Mammoth/Mastodon Limbs,

Scapulas and Pelvic Bones

Although the majority of the excavation is done by shovel, many of the largest bones are under water and mud, making it difficult to "gently" get down to the big bone layer with a blade. Springs bubble up so fast it is difficult to get the site dry enough to dig conventionally. Yes, a well point system could be installed, but it might dry up the neighboring pond as well. solve the problem, we consulted with some of the local wildlife. Racoons hunt for food using the Braille method, which is by feel. It also works for finding mammoth and mastodon jaws and limb bones, some of which are close to five feet long. Of course, we have a device that racoons don't have: a small pump to gently blow down into the sediments as we feel around. Once we hit bone, we can also use the pump to gently blow around the bone until it is freed up.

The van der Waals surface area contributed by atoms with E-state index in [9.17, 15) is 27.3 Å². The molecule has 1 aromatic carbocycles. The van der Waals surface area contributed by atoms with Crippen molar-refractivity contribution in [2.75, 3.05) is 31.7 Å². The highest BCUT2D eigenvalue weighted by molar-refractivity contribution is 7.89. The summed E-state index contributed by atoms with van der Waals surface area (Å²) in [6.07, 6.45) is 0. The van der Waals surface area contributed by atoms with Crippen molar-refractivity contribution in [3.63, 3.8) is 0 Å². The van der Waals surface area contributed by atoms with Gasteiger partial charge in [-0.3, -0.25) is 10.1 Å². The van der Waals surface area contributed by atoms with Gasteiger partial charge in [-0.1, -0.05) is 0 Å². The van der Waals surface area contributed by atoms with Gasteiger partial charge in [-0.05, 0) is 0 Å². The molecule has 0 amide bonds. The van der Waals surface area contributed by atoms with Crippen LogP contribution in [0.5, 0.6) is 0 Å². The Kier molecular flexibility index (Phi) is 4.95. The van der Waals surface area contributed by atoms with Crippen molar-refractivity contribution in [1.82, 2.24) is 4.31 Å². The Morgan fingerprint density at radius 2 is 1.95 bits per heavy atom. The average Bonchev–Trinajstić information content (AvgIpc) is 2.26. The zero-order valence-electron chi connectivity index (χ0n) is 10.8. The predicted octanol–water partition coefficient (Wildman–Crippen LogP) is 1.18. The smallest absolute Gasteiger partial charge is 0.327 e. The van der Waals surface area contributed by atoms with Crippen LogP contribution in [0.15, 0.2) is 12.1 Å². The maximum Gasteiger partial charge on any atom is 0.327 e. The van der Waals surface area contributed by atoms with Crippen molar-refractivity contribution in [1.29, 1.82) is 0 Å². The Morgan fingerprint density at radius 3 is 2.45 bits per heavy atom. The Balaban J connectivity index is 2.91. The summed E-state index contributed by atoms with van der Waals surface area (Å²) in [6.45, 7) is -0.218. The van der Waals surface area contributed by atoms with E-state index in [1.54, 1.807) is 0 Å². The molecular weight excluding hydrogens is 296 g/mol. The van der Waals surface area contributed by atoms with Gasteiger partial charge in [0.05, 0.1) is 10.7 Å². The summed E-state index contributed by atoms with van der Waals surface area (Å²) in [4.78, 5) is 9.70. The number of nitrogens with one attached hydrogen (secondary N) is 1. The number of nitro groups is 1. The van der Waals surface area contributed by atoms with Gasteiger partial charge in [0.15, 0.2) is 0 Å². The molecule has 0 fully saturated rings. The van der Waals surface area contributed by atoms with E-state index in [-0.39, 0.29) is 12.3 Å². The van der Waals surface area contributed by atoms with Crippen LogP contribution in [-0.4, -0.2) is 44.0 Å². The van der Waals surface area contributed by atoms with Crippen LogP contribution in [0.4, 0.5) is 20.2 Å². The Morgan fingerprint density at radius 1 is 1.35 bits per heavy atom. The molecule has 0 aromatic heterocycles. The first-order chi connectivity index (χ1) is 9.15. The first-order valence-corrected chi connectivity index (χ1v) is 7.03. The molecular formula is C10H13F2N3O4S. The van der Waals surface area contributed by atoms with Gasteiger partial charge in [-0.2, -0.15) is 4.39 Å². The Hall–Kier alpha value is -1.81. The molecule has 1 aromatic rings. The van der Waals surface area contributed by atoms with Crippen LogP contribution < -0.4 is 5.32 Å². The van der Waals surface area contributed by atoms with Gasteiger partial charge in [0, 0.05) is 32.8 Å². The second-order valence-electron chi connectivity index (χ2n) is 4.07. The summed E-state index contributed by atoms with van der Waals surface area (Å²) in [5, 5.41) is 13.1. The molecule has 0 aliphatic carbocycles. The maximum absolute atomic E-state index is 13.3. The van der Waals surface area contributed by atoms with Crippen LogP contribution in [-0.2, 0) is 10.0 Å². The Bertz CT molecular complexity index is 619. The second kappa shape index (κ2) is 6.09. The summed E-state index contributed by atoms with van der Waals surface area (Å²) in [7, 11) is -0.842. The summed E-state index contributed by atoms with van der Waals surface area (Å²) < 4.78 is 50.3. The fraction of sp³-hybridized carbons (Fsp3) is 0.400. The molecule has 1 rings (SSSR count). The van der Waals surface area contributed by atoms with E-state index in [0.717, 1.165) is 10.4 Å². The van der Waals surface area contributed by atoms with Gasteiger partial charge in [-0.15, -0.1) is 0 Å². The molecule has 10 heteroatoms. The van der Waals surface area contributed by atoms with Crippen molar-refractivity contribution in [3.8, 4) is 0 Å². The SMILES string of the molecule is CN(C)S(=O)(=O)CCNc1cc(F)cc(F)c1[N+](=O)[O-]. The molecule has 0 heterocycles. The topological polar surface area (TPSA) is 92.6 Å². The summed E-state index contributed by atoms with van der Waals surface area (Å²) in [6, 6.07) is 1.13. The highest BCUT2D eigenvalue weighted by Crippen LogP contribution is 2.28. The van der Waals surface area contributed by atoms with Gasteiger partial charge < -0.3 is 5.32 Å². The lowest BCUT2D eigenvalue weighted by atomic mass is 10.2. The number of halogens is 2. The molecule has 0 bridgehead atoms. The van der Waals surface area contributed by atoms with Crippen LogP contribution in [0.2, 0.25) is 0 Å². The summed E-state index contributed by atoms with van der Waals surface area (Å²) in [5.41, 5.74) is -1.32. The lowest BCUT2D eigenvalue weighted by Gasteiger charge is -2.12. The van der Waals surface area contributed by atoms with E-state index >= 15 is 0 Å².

Partial Mammoth or Mastodon femur, found by "racooning".

Mammoth radius and ulna.

Mammoth humerus, approximately 4-1/2 feet long.

Mammoth femur. (Every dog's dream.)

Al Govin found this mammoth femur underwater. He was unable to plaster jacket it first, but rescued 95 percent of the bone.

Above 5 photos: Mammoth or mastodon humerus and ulna.

Partial mammoth or mastodon humerus.

Mark Cantos and his son Jason with mammoth bones they found.

Partial mammoth or mastodon scapula.

Mammoth/mastodon pelvic bone found by Mark Cantos and Chris McQuade.

Mammoth or mastodon pelvic bone, found by Al Govin.

Rhys Lewellyn uncovered this elephant pelvic bone.